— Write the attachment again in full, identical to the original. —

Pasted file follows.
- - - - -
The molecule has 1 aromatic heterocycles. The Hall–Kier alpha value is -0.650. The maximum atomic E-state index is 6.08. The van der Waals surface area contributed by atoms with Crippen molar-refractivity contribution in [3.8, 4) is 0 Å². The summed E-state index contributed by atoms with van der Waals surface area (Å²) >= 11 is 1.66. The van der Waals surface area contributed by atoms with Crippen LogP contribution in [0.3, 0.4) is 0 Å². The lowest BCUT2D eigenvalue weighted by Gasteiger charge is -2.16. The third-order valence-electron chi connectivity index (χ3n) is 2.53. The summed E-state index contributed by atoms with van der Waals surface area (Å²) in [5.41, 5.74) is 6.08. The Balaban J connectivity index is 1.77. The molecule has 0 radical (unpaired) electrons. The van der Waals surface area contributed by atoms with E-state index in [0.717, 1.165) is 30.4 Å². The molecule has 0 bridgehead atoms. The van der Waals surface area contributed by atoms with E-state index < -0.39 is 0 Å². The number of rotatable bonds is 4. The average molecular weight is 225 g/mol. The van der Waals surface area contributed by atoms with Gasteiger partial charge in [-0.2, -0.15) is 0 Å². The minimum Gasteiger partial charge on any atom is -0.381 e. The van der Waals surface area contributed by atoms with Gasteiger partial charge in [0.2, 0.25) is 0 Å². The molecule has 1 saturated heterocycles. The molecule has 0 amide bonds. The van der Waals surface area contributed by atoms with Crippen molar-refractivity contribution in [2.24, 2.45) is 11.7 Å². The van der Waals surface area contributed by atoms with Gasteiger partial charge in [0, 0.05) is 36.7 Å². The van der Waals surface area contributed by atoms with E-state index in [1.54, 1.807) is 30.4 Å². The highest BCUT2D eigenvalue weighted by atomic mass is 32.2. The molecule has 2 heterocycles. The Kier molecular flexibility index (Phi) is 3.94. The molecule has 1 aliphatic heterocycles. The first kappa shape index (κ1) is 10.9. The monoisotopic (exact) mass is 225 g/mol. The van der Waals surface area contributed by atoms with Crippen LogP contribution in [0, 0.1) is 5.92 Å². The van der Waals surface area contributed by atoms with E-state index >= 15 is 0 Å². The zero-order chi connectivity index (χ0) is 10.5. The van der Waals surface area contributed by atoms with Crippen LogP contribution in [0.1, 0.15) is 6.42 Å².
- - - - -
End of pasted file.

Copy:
The molecule has 1 aromatic heterocycles. The Hall–Kier alpha value is -0.650. The maximum atomic E-state index is 6.08. The van der Waals surface area contributed by atoms with Crippen molar-refractivity contribution in [3.8, 4) is 0 Å². The summed E-state index contributed by atoms with van der Waals surface area (Å²) >= 11 is 1.66. The van der Waals surface area contributed by atoms with Crippen LogP contribution in [0.3, 0.4) is 0 Å². The lowest BCUT2D eigenvalue weighted by Gasteiger charge is -2.16. The third-order valence-electron chi connectivity index (χ3n) is 2.53. The summed E-state index contributed by atoms with van der Waals surface area (Å²) in [5.41, 5.74) is 6.08. The Balaban J connectivity index is 1.77. The molecule has 0 radical (unpaired) electrons. The van der Waals surface area contributed by atoms with E-state index in [0.717, 1.165) is 30.4 Å². The molecule has 0 bridgehead atoms. The van der Waals surface area contributed by atoms with E-state index < -0.39 is 0 Å². The number of rotatable bonds is 4. The average molecular weight is 225 g/mol. The van der Waals surface area contributed by atoms with Gasteiger partial charge in [-0.2, -0.15) is 0 Å². The minimum Gasteiger partial charge on any atom is -0.381 e. The van der Waals surface area contributed by atoms with Gasteiger partial charge in [0.2, 0.25) is 0 Å². The molecule has 1 saturated heterocycles. The molecule has 0 amide bonds. The van der Waals surface area contributed by atoms with Crippen molar-refractivity contribution in [2.24, 2.45) is 11.7 Å². The van der Waals surface area contributed by atoms with Gasteiger partial charge in [0, 0.05) is 36.7 Å². The van der Waals surface area contributed by atoms with E-state index in [1.54, 1.807) is 30.4 Å². The highest BCUT2D eigenvalue weighted by atomic mass is 32.2. The molecule has 2 heterocycles. The Kier molecular flexibility index (Phi) is 3.94. The molecule has 1 aliphatic heterocycles. The first kappa shape index (κ1) is 10.9. The monoisotopic (exact) mass is 225 g/mol. The van der Waals surface area contributed by atoms with Crippen LogP contribution in [0, 0.1) is 5.92 Å². The van der Waals surface area contributed by atoms with E-state index >= 15 is 0 Å². The zero-order chi connectivity index (χ0) is 10.5. The van der Waals surface area contributed by atoms with Crippen LogP contribution in [0.1, 0.15) is 6.42 Å².